pinr at rocketmail.com
Tue Nov 26 19:16:54 PST 2002
> Well, I can't speak for what your provider does, but
> when I set up a
> cable modem on my machine, my ISP (AT&T) required me
> to phone in and
> tell them the MAC address of my cable modem and the
> MAC address of the
> NIC card it was attached to. However my cable modem
> is in bridging mode,
> i.e. it doesn't retain the ip address and route out
> dummy addresses
> (like yours seems to if you are getting a 10.
> address) but instead lets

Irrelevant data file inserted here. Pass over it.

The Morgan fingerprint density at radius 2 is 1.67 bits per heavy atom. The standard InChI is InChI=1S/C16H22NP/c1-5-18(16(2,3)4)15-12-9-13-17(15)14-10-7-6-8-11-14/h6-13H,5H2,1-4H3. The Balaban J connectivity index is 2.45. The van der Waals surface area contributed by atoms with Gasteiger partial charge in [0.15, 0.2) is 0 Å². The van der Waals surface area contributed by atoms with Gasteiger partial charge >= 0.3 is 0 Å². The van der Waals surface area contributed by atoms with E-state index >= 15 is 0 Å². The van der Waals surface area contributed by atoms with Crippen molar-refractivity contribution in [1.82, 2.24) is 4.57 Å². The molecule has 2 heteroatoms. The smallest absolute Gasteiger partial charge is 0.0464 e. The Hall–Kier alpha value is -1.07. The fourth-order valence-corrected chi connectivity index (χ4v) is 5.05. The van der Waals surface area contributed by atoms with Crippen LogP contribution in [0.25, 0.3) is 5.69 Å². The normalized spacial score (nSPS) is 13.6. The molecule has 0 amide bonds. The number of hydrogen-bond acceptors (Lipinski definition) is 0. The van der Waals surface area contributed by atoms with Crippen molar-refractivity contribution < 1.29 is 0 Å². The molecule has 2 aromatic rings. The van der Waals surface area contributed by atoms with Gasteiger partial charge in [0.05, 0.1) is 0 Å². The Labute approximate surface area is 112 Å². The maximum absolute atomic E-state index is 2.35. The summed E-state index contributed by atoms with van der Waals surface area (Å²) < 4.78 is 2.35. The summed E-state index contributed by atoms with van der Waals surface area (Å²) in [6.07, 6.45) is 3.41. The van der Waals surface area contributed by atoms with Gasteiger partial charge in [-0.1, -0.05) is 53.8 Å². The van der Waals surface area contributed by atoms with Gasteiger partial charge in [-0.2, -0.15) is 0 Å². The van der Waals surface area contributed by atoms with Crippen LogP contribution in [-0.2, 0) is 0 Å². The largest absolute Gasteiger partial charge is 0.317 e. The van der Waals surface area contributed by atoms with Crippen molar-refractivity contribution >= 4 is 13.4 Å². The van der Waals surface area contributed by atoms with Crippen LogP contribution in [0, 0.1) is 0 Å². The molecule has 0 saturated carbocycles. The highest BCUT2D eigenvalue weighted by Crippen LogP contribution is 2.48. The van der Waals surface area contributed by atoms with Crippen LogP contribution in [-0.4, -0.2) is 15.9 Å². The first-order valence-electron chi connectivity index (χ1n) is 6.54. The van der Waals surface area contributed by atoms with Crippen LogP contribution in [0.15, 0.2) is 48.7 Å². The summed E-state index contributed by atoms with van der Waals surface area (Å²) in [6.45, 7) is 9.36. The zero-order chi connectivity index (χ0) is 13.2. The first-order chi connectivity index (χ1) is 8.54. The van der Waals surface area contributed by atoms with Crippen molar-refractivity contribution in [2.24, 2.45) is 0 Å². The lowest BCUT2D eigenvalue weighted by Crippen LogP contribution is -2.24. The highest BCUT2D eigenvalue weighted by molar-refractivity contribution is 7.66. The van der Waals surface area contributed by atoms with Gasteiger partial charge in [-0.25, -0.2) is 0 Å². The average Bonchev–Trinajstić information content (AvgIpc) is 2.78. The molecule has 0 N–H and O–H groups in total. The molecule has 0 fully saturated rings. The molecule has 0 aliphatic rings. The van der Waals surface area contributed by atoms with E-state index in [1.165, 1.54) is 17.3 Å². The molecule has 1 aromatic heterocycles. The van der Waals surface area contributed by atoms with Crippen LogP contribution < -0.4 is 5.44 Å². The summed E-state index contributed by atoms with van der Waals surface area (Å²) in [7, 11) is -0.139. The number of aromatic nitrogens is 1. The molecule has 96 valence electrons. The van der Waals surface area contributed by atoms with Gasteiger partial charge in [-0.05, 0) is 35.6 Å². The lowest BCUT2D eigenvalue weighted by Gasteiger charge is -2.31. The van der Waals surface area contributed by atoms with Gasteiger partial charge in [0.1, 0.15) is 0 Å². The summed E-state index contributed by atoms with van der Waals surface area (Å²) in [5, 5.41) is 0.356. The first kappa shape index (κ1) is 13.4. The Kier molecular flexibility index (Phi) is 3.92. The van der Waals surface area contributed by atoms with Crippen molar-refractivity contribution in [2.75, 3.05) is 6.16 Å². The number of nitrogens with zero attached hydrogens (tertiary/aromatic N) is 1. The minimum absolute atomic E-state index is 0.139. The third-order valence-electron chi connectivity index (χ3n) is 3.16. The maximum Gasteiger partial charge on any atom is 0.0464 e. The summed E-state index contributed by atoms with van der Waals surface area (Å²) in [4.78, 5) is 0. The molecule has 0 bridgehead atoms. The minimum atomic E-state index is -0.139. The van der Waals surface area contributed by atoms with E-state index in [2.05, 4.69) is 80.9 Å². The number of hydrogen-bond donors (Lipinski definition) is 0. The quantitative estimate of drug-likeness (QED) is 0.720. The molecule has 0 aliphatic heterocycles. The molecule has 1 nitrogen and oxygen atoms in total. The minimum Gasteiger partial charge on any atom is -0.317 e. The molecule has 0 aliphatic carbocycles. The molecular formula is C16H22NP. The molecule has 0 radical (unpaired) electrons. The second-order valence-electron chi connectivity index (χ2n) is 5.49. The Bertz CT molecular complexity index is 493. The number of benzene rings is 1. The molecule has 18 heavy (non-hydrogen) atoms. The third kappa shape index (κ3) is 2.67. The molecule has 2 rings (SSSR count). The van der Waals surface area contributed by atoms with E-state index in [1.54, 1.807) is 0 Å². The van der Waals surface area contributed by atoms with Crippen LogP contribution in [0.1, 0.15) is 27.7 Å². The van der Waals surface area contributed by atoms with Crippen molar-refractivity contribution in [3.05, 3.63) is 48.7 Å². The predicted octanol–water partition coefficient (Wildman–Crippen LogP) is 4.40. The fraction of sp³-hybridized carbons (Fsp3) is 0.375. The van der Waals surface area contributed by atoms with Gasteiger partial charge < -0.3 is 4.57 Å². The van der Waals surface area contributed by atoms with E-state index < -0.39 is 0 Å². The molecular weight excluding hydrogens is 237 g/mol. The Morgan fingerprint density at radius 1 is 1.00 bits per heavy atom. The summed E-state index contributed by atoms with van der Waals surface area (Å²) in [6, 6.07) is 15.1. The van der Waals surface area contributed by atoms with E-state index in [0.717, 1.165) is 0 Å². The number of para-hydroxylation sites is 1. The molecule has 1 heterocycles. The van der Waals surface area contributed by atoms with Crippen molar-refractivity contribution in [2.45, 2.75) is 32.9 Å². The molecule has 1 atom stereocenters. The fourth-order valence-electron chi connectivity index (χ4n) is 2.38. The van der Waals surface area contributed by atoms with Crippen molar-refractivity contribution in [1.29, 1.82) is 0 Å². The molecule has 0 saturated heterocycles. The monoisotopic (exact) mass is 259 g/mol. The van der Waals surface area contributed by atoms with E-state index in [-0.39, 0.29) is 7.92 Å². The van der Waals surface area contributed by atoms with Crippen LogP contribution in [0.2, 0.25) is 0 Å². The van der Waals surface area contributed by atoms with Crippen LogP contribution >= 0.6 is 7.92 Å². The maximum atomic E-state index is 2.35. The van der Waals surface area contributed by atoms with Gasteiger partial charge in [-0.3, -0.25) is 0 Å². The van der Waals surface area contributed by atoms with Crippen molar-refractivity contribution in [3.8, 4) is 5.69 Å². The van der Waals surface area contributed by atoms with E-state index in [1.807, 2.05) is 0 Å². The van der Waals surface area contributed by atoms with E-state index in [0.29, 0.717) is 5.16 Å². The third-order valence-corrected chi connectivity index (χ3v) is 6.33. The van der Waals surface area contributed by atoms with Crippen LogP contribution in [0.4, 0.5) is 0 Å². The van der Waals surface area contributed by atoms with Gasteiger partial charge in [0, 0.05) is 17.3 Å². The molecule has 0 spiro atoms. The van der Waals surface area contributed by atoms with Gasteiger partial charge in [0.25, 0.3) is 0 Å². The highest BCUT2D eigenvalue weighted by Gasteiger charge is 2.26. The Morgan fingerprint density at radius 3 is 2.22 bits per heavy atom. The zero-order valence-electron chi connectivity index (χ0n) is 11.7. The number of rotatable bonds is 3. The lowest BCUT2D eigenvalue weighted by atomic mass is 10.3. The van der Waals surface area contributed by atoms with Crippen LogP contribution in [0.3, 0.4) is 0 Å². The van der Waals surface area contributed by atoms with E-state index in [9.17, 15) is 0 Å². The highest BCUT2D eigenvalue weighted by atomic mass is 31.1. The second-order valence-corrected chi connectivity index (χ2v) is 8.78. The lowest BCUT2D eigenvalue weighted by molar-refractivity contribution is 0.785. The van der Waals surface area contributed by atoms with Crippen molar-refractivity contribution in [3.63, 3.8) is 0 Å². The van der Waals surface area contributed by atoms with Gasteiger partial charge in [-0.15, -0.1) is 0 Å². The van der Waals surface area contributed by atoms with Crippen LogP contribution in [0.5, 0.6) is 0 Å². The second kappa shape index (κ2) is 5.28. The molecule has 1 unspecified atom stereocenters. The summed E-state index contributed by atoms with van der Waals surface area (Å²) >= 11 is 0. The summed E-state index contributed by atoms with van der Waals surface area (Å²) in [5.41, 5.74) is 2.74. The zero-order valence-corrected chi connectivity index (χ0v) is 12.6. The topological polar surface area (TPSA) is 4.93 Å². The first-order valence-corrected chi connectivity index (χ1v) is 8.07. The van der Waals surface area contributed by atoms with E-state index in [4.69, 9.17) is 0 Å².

> my NIC card retain the "real" ip address.
> After informing them of both MAC addresses all I had
> to do was run a
> dhcp client and I was all set.
Yes I guess each provider uses a different system
then. As you say in my case I'm on a 10. address and
when cable modem is disconneced on the cable side it
provides a dhcp server which sends out address on the
192.168.... . The 10.. address comes from the Cable
provider. If you want a genine address here
(intercable mexico) you have to pay $100 a month
extra. Apart from that though I still don't see why
the original poster can't get it working surely you
have to supply NTL with the two mac addresses in
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